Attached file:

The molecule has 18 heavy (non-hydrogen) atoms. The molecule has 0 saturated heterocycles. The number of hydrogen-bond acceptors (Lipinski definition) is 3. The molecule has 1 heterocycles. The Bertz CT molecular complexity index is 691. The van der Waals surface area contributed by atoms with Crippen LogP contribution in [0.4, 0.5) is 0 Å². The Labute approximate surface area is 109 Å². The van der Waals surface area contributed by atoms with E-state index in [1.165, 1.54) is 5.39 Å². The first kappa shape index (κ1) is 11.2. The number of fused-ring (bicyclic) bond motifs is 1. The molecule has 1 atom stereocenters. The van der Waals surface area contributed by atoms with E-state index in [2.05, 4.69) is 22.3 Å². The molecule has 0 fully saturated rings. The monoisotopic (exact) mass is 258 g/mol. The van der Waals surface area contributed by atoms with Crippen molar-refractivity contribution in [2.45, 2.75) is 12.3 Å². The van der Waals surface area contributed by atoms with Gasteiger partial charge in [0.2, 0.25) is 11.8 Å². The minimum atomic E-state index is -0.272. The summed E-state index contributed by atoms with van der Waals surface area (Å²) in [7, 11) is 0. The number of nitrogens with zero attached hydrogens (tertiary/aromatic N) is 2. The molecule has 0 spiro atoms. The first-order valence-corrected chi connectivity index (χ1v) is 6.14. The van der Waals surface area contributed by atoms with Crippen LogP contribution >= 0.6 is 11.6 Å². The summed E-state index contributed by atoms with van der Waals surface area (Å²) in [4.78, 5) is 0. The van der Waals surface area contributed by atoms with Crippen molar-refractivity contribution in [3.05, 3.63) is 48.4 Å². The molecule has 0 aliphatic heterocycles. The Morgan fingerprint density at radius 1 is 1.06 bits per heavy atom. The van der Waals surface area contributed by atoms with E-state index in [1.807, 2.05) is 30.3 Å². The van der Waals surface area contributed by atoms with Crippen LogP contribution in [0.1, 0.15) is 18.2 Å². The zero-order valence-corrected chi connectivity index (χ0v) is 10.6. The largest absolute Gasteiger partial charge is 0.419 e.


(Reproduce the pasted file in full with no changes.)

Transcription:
The molecule has 18 heavy (non-hydrogen) atoms. The molecule has 0 saturated heterocycles. The number of hydrogen-bond acceptors (Lipinski definition) is 3. The molecule has 1 heterocycles. The Bertz CT molecular complexity index is 691. The van der Waals surface area contributed by atoms with Crippen LogP contribution in [0.4, 0.5) is 0 Å². The Labute approximate surface area is 109 Å². The van der Waals surface area contributed by atoms with E-state index in [1.165, 1.54) is 5.39 Å². The first kappa shape index (κ1) is 11.2. The number of fused-ring (bicyclic) bond motifs is 1. The molecule has 1 atom stereocenters. The van der Waals surface area contributed by atoms with E-state index in [2.05, 4.69) is 22.3 Å². The molecule has 0 fully saturated rings. The monoisotopic (exact) mass is 258 g/mol. The van der Waals surface area contributed by atoms with Crippen molar-refractivity contribution in [2.45, 2.75) is 12.3 Å². The van der Waals surface area contributed by atoms with Gasteiger partial charge in [0.2, 0.25) is 11.8 Å². The minimum atomic E-state index is -0.272. The summed E-state index contributed by atoms with van der Waals surface area (Å²) in [7, 11) is 0. The number of nitrogens with zero attached hydrogens (tertiary/aromatic N) is 2. The molecule has 0 spiro atoms. The first-order valence-corrected chi connectivity index (χ1v) is 6.14. The van der Waals surface area contributed by atoms with Crippen LogP contribution >= 0.6 is 11.6 Å². The summed E-state index contributed by atoms with van der Waals surface area (Å²) in [4.78, 5) is 0. The van der Waals surface area contributed by atoms with Crippen molar-refractivity contribution in [3.05, 3.63) is 48.4 Å². The molecule has 0 aliphatic heterocycles. The Morgan fingerprint density at radius 1 is 1.06 bits per heavy atom. The van der Waals surface area contributed by atoms with E-state index in [1.807, 2.05) is 30.3 Å². The van der Waals surface area contributed by atoms with Crippen LogP contribution in [0.1, 0.15) is 18.2 Å². The zero-order valence-corrected chi connectivity index (χ0v) is 10.6. The largest absolute Gasteiger partial charge is 0.419 e.